Joe’s Crow Country

On Saturday night, I was forced by my 12 year old sister to watch the X-Factor, which although provides 15 minutes of fame for a few ordinary people each year, has become stale, repetitive and predictable.

I have never been the biggest fan of reality television programmes, but could understand the appeal of the first couple of series of Big Brother, whilst music based shows such as Pop Idol and X-Factor created suspense and originality in their early outings.

Now though, the sob-stories and rags to riches hopes of wannabe stars have become stale. The show is nothing more than a vehicle for the fame of Cowell, Louis Walsh and Cheryl Cole, who although have helped launch the careers of a select few, have discarded of even more hopeful stars who believed they were on the road to stardom.

Steve Brookstein (second album reached number 165 in UK charts), Andy Abraham (latest single reached number 67), Leon Jackson (latest single failed to chart), Michelle McManus (latest single failed to chart) and Gareth Gates (no release in three years) are among the finalists of ITV music reality shows that have been chewed up and spat out by the band of merciless judges.

However, media hype about judges falling out and storming off ensures viewing figures every Saturday night, regardless of the fact that no contestant, however talented, will ever come out of the show with musical credibility.

Added to this, the exploitation of challenged and delusional hopefuls is cruel, as is the unneeded and staged nastiness with which Simon Cowell tosses aside contestants.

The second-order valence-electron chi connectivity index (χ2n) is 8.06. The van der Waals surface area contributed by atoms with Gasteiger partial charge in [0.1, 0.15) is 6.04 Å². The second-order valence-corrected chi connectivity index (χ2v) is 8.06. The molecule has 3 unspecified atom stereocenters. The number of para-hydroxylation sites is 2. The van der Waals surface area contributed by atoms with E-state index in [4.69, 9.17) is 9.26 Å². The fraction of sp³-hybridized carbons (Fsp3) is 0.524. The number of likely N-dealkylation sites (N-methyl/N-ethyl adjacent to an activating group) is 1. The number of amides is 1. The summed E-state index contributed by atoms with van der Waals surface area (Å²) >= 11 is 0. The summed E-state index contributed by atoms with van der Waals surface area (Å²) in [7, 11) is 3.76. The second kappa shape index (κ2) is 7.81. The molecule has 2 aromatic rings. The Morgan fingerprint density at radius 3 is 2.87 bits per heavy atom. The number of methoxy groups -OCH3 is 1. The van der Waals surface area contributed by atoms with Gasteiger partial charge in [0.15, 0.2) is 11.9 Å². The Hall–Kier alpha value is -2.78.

Granted, Leona Lewis has a good voice, Girls Aloud have made one or two catchy numbers and JLS are cheeky chappies, but, and call me old fashioned, what happened relying on song-writing talent and hard work to make it to the top? Reality shows are an easy way out.

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Girls Aloud can fill as many stadiums and sell as many records as they like, they will always be reality show winners, who will never have true musical integrity.

There is little point in rolling out another Joe McElderry or Olly Murs. Their only purpose is to excite young girls for six months, try (and if last year repeats itself, fail), to be Christmas number one, and get thrown atop the same heap as Rik Waller.

Well done to pupils of Meridian School, who managed to improve on last year’s A-Level results by achieving a 97% pass rate.

Three-quarters of the grades being above C is no mean feat, and is verification of the hard-work and effort put in by students.

I failed my A-Levels the first time I took them, something I put down to simply not being industrious enough.

This acted as a wake up call though, and I had achieved the necessary grades for my university course by the time re-sits came about.

Children live and breathe exams over the period (the ones that do well, anyway) when they would rather be using their time to do other things. They should be highly commended and are a credit to the town.

Sceptics among us say exams are getting easier, but are pupils just getting brighter?